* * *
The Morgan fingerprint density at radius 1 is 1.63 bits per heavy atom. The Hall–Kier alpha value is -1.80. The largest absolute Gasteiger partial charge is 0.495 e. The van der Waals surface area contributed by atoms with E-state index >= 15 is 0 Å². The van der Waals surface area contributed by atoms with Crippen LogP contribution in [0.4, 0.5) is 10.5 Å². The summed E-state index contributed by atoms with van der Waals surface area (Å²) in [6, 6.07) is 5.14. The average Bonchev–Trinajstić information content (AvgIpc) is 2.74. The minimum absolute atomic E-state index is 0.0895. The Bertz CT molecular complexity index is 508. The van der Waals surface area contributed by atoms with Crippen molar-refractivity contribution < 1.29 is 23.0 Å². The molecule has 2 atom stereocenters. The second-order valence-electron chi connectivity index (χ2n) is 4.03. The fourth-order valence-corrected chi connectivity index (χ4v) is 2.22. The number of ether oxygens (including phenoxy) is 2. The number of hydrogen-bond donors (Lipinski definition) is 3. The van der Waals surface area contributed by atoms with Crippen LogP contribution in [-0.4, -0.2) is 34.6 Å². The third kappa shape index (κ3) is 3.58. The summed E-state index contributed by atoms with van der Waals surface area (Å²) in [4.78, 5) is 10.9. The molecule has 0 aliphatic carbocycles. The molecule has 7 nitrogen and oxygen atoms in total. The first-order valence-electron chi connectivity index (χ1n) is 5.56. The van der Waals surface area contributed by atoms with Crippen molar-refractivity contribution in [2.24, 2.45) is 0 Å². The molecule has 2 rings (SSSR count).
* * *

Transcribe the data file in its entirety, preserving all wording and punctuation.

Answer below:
The Morgan fingerprint density at radius 1 is 1.63 bits per heavy atom. The Hall–Kier alpha value is -1.80. The largest absolute Gasteiger partial charge is 0.495 e. The van der Waals surface area contributed by atoms with E-state index >= 15 is 0 Å². The van der Waals surface area contributed by atoms with Crippen LogP contribution in [0.4, 0.5) is 10.5 Å². The summed E-state index contributed by atoms with van der Waals surface area (Å²) in [6, 6.07) is 5.14. The average Bonchev–Trinajstić information content (AvgIpc) is 2.74. The minimum absolute atomic E-state index is 0.0895. The Bertz CT molecular complexity index is 508. The van der Waals surface area contributed by atoms with Crippen molar-refractivity contribution < 1.29 is 23.0 Å². The molecule has 2 atom stereocenters. The second-order valence-electron chi connectivity index (χ2n) is 4.03. The fourth-order valence-corrected chi connectivity index (χ4v) is 2.22. The number of ether oxygens (including phenoxy) is 2. The number of hydrogen-bond donors (Lipinski definition) is 3. The van der Waals surface area contributed by atoms with Crippen LogP contribution in [-0.4, -0.2) is 34.6 Å². The third kappa shape index (κ3) is 3.58. The summed E-state index contributed by atoms with van der Waals surface area (Å²) in [4.78, 5) is 10.9. The molecule has 0 aliphatic carbocycles. The molecule has 7 nitrogen and oxygen atoms in total. The first-order valence-electron chi connectivity index (χ1n) is 5.56. The van der Waals surface area contributed by atoms with Crippen molar-refractivity contribution in [2.24, 2.45) is 0 Å². The molecule has 2 rings (SSSR count).